To test the mechanics of this lens, I fabricated a prototype with an OAD of 10.50mm and an anterior height of ~2.80mm (Figure 1). The base curve and GP lens parameters were fitted for my eye. A generous amount of fluorescein dye was instilled onto the back concave portion of the lens, and the lens was placed on my eye. The lens was not uncomfortable, moved well and sat inferiorly on the eye owing to the increased weight of the thicker lens (Figure 2).
Figure 1. Side view of prototype focusable GP lens with anterior notch for eyelids.
Figure 2. Focusable GP lens on author's eye with fluorescein pooled behind lens. The eye is in a normal, relaxed position.
When the upper and lower eyelids came together to engage the notched portion of the lens, they were able to effectively hold and pull the lens anteriorly from the eye. As shown in Figure 3, the fluorescein behind the lens is no longer visible, as it was released by the lens when it was moved away from the eye. This movement of the lens by the eyelids can be consistently performed and is stable, as both upper and lower lids are involved and working together.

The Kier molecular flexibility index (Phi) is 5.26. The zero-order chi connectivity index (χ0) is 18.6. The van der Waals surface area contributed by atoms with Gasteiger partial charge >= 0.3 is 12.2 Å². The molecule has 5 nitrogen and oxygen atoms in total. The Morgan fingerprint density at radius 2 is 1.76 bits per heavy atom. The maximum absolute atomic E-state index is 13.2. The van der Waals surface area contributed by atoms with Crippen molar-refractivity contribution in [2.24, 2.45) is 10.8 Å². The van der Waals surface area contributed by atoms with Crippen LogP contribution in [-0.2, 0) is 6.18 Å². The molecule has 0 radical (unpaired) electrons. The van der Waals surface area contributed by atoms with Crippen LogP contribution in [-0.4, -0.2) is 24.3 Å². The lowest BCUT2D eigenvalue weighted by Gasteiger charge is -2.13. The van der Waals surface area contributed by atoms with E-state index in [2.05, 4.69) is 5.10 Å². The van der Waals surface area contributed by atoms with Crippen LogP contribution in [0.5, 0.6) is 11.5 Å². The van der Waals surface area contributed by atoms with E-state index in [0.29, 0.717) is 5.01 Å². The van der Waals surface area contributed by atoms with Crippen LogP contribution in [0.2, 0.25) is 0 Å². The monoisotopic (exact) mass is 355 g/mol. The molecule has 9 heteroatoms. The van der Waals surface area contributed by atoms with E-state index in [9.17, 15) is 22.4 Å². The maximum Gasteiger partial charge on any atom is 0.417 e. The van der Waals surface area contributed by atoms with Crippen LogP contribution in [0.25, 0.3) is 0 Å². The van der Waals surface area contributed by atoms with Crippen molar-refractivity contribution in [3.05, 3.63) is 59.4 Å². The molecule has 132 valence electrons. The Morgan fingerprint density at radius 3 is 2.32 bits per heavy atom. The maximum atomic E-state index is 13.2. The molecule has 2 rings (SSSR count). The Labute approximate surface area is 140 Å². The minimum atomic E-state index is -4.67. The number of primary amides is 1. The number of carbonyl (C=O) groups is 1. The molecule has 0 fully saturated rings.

Figure 3. Focusable GP lens on author's eye while eyelids have engaged the notched region and are lifting the lens from the eye.
I used GP lens material for two reason. First, it provides the proper structure for the eyelids to engage with the lens, and second, the material will not dry out, even if the patient keeps his eyes open longer to focus or when the lens is not in contact with the eye during attempts to focus in the slight squinting posture. This makes it ideal for older patients who may experience dry eye.